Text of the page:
The cleanliness of a person is an action to maintain the cleanliness and health of a person for physical and psychological prosperity.17 The personal hygiene measures in this study are how to clean and maintain the cleanliness of the external genital organs by washing from the front to the back, cleaning and drying the genitals, flushing the toilet first before using it, changing underwear at least two times a day and changing pads at least 3h once when it feels wet, as well as cutting pubic hair at least once a month, by distributing several statements in the form of a questionnaire.2,18 The results showed that 71.4% had good hygiene, while 28.6% had poor personal hygiene.

Bad habits in maintaining personal hygiene, such as washing genitals with dirty water and rarely changing underwear, can trigger the emergence of infections that cause disease so as to facilitate the entry of bacteria, viruses, and parasites that cause sexually transmitted diseases into the genitals. Personal hygiene can be achieved if someone is aware of the importance of maintaining health and personal hygiene since basically hygiene is developing good habits to maintain health.8,19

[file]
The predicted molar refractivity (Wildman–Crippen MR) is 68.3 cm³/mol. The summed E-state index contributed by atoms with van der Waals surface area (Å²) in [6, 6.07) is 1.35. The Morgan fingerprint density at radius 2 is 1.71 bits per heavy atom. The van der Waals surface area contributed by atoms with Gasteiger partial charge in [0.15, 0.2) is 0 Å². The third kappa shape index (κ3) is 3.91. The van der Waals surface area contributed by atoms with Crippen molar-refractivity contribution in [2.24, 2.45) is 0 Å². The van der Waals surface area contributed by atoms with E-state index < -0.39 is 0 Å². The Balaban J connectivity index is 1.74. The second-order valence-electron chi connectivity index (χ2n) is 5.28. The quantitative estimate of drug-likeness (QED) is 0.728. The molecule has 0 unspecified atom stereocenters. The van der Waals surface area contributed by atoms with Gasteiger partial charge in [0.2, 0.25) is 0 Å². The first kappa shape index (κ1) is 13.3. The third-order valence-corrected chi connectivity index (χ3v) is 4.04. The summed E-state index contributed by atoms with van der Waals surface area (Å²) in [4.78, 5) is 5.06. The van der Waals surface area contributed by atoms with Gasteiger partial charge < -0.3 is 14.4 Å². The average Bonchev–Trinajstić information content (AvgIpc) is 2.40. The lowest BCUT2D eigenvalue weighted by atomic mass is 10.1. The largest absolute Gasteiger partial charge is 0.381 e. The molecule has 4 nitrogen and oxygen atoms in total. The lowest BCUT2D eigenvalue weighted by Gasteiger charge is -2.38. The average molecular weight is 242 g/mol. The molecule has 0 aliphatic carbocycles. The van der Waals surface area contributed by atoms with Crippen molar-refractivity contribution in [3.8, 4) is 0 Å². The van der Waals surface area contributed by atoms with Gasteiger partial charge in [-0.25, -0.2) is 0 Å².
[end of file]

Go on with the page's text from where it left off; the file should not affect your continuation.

Conclusion

There is a significant relationship between insufficient knowledge and the incidence of sexually transmitted diseases (STDs) in adolescents. Adolescents who had insufficient knowledge had 4.6 times greater risk of suffering from STDs than adolescents who had sufficient knowledge. There is a significant relationship between personal hygiene and the incidence of sexually transmitted diseases (STDs) in adolescents. Adolescents who had poor personal hygiene had a 3.4 times greater risk of suffering from STDs than adolescents who had good hygiene.

Conflict of interest

The authors declare no conflict of interest.

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Peer-review under responsibility of the scientific committee of the 3rd International Nursing, Health Science Students & Health Care Professionals Conference. Full-text and the content of it is under responsibility of authors of the article.